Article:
Brent Bozell

The White House Correspondents Dinner might sound like a gray and boring journalistic event, but for Washingtonians, it's becoming Hollywood Night. Among the celebrities attending this year's D.C. dinner were Richard Gere, Elisabeth Shue, Dennis Hopper and Jane Fonda. First Lady Laura Bush drew rave reviews from the pundits for her comedic routine playing on ABC's trashy new hit "Desperate Housewives." Mrs. Bush joked that she not only watched the show, but she was a "desperate housewife" who took Mrs. Cheney, Condoleezza Rice and Karen Hughes to see male strippers at Chippendales, where they stuff dollar bills in the dancers' drawers, and that Mrs. Cheney's new Secret Service name was "Dollar Bill."

 It shouldn't be surprising that Hollywood's elite looked askance that some uptight, straitlaced, parent-prodding complainers were upset with the First Lady, wondering why she, of all people, had to promote that sleazy ABC show. (It certainly doesn't need the publicity -- you can't make it through "Access Hollywood" or "Entertainment Tonight" without your dose of "Desperate" hype.) It's some of the worst American pop culture has to offer, and will qualify as one of our foulest exports when it hits the international TV market, with America-bashers around the world declaring that America is captured perfectly by that cartoonish show: soulless wealthy people misbehaving in the most shameful ways imaginable. God bless America.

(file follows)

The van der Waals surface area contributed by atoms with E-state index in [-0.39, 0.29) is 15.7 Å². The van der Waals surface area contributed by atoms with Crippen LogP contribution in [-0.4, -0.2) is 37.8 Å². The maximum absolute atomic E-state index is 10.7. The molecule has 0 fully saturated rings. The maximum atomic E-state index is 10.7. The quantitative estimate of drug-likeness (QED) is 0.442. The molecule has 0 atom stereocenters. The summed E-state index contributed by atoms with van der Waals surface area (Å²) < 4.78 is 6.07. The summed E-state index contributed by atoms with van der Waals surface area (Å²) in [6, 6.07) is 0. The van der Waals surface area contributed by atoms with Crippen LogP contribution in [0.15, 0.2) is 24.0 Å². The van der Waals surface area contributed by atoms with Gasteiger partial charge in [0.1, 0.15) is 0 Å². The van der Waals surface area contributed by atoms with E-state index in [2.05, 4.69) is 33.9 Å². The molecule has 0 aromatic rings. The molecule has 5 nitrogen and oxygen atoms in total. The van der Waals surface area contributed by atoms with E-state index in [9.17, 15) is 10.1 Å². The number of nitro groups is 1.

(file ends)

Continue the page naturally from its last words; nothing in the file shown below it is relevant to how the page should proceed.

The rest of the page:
There is, of course, another side to the story. Mrs. Bush has never actually seen the show, and clearly her tongue was placed firmly in cheek. What made the First Lady's routine such a smash with the crowd was the implausibility of it all. Those who follow the Bushes around with notebooks for their employment would find Laura Bush to be the antithesis of a "Desperate Housewife." The routine was funny because it was Mrs. Bush delivering it.

 Still, still. If hypocrisy is the tribute vice pays to virtue, then the White House Correspondents Dinner is turning out to be the tribute that virtue pays to vice. Three years ago, President Bush was hailing Ozzy Osbourne, then the pop-culture sensation of the moment for his MTV "reality" show best known for showcasing his dysfunctional family and his never-ending trail of bleeped obscenities. At least the president gave the audience a good sense of the weirdness of Ozzy's metal tunes: "'Party With the Animals.' 'Sabbath Bloody Sabbath.' 'Facing Hell.' 'Black Skies,' and 'Bloodbath in Paradise.' Ozzy, Mom loves your stuff." And with that Ozzy became the toast of the town, the center of media attention for that year's Hollywood-meets-Washington weekend.

Brent Bozell

Founder and President of the Media Research Center, Brent Bozell runs the largest media watchdog organization in America.
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